The meaning of DLQI scores is as follows: (0–1) = no effect at all on patient’s life, (2–5) = small effect, (6–10) = moderate effect, (11–20) = very large, (21–30) = extremely large effect. The 10 questions cover 6 aspects of life, which are symptoms and feelings = questions 1 and 2, daily activities = questions 3 and 4, leisure = questions 5 and 6, work and school = question 7, personal relationships questions 8 and 9, and treatment = question 10.

Statistical analysis

Data were checked, entered and analyzed using SPSS version 19. Data were expressed as mean ± SD for quantitative variables, and as number and percentage for categorical variables. Chi-squared (χ2) test or Fisher’s extract test, t-test and ANOVA (F test) were used when appropriate. P<0.05 was statistically significant. Using Epi-Info 6 program and, supposing that quality of life impaired in 50% of patients with E-GWs, while in 31.8% of patients with GWs with power of 80% and confidence interval of 95%, the sample size was determined as 100 of patients in each group.


This study included 100 patients with multiple E-GWs (46 females and 54 males) and 10 patients with multiple GWs (56 females and 44 males). Both groups included immune-competent adult subjects without any cause for immune dysfunction. In E-GW group, the age of the subjects ranged from 18 to 67 years with a mean of 38 ± 13.3 years, while in the GW group, it ranged from 18 to 55 years with a mean of 29.5 ± 8.8 years. Apparently, there was a significant statistical difference regarding age between the 2 groups (P<0.001), which reflects the fact that GWs are more common in more sexually active younger age groups. Also, there was a significant (P<0.001) statistical difference regarding the number of lesions between the two groups with more numerous lesions in GWs group, which is known to have a highly infectious nature even in immune-competent subjects. The most common predilection sites for E-GWs were feet (45%) > hands (41%) > face (14%). Table 1 summarizes the demographic and clinical data of all subjects. The DLQI total score range was 5–14 with a mean of 11.2 ± 2.5 in the GW group and 1–24 with a mean of 13.0 ± 5.8 in the E-GW group, which is statistically significant (P=0.009) as illustrated in Table 2 and Figure 1. Table 3 and Figure 2 explain the individual scores for each of the 10 DLQI questions with a significant statistical difference between the 2 studied groups regarding (Q1, 2, 3, 4, 6, 7, 8, and 9 “P<0.001”) and (Q5 “P=0.004). Q10 scores did not show a significant difference between the two groups (P=0.08).

Table 1 Demographic and clinical data

Note: Bold text indicate the statistically significant p-values.

Abbreviations: n, number; , mean.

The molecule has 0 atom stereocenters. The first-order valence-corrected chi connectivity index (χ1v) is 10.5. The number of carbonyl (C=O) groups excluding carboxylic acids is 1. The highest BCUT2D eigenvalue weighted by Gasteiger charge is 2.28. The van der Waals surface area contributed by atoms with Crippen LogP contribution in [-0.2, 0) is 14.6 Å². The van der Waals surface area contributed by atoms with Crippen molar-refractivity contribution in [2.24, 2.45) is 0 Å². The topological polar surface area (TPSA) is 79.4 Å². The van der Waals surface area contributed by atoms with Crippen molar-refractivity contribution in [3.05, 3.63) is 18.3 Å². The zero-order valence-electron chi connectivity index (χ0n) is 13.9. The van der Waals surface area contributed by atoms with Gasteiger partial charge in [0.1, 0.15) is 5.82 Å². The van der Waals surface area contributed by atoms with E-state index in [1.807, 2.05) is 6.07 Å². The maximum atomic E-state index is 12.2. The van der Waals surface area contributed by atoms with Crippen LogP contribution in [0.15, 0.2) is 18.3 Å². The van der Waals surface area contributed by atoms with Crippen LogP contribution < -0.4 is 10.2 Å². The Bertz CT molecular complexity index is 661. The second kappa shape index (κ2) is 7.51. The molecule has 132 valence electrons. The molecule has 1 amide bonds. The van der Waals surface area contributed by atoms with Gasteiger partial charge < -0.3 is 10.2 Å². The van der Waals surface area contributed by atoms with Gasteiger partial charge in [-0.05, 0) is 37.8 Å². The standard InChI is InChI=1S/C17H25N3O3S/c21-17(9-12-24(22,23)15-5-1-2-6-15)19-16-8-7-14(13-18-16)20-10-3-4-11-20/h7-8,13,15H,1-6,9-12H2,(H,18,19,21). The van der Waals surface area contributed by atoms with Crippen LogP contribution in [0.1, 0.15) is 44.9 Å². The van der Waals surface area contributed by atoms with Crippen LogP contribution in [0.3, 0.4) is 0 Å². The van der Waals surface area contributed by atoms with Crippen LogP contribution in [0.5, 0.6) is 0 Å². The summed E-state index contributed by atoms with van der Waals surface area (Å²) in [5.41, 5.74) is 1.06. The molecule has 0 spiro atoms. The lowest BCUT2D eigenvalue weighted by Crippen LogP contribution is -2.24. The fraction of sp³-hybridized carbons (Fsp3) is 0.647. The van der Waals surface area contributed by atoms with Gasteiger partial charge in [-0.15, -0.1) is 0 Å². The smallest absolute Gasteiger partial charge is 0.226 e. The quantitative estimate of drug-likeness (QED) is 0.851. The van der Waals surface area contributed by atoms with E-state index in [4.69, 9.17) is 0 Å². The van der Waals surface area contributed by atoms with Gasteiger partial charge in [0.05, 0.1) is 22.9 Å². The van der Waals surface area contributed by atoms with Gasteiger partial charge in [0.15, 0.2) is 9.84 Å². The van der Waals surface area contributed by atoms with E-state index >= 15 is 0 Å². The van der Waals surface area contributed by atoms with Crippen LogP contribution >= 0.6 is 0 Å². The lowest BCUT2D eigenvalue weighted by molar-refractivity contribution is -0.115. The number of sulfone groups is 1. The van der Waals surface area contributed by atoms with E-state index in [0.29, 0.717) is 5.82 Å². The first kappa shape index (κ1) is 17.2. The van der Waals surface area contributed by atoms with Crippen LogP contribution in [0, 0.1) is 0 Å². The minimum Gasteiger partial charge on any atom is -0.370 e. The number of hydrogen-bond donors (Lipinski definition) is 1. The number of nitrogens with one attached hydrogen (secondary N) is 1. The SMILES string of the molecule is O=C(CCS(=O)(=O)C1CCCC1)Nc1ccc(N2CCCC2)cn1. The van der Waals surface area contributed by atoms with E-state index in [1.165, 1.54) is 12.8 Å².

Table 2 DLQI total scores results in genital versus extragenital warts

Note: Bold text indicate the statistically significant p-values.

Abbreviations: DLQI, Dermatology Life Quality Index; n, number; , mean.

Figure 1 DLQI total score results in genital versus extragenital warts.

Notes: (A) Total scores: the mean for scores is 11.2 ± 2.5 in genital warts and 13.0 ± 5.8 in extragenital warts, which is statistically significant (P = 0.009), (B) detailed total scores.

Abbreviation: DLQI, Dermatology Life Quality Index.

Table 3 DLQI 1–10 questions and answers between the study groups

Note: Bold text indicate the statistically significant p-values.

Abbreviation: DLQI, Dermatology Life Quality Index.

Figure 2 DLQI 1–10 questions and answers between the study groups.

Abbreviation: DLQI, Dermatology Life Quality Index; Q, question.

In DLQI, Q1 and Q2 cover the symptoms and feelings accompanying the disease. According to the studied groups, E-GWs are more symptomatic and annoying to patients. Plantar warts lesions were associated with pain or burning in most cases (73%) and some patients reported onset of pain after aggressive surgical excisions, which may be explained by disturbed healing and innervation. Also, many patients were embarrassed about their E-GWs, especially on visible sites as hands and face.

Patient Quote 1: “Doc, I hope you can help me to get rid of my warts. I am a teacher and when I am standing it really hurts as if I am standing on a punch of stones or nails for hours”!!

Patient Quote 2: “Well, it is embarrassing even if people do not tell you in face, you can see that look, if you know what I mean! I feel they think that I am filthy”.

Q3 and Q4 focus on impairment of daily activities. Plantar warts pushed many patients to avoid walking or standing for long times and to use more comfortable footwear because of pain. Furthermore, some patients with hand warts reported using gloves to avoid infecting others or to hide their disease at work.

Patient Quote 3: “I work in a bakery and its part of my job to use gloves however, I am afraid if may boss may kick me out because of these warts in my hands. So, I always keep my gloves to be safe”.

Q5 and Q6 ask about the effects on leisure times. Male patients with plantar warts suffered the most; as soccer ball is very popular in Egypt, it was very hard to play without pain or discomfort. Many patients just avoided social activities that may induce more pain or embarrassment as in case of facial or hand warts.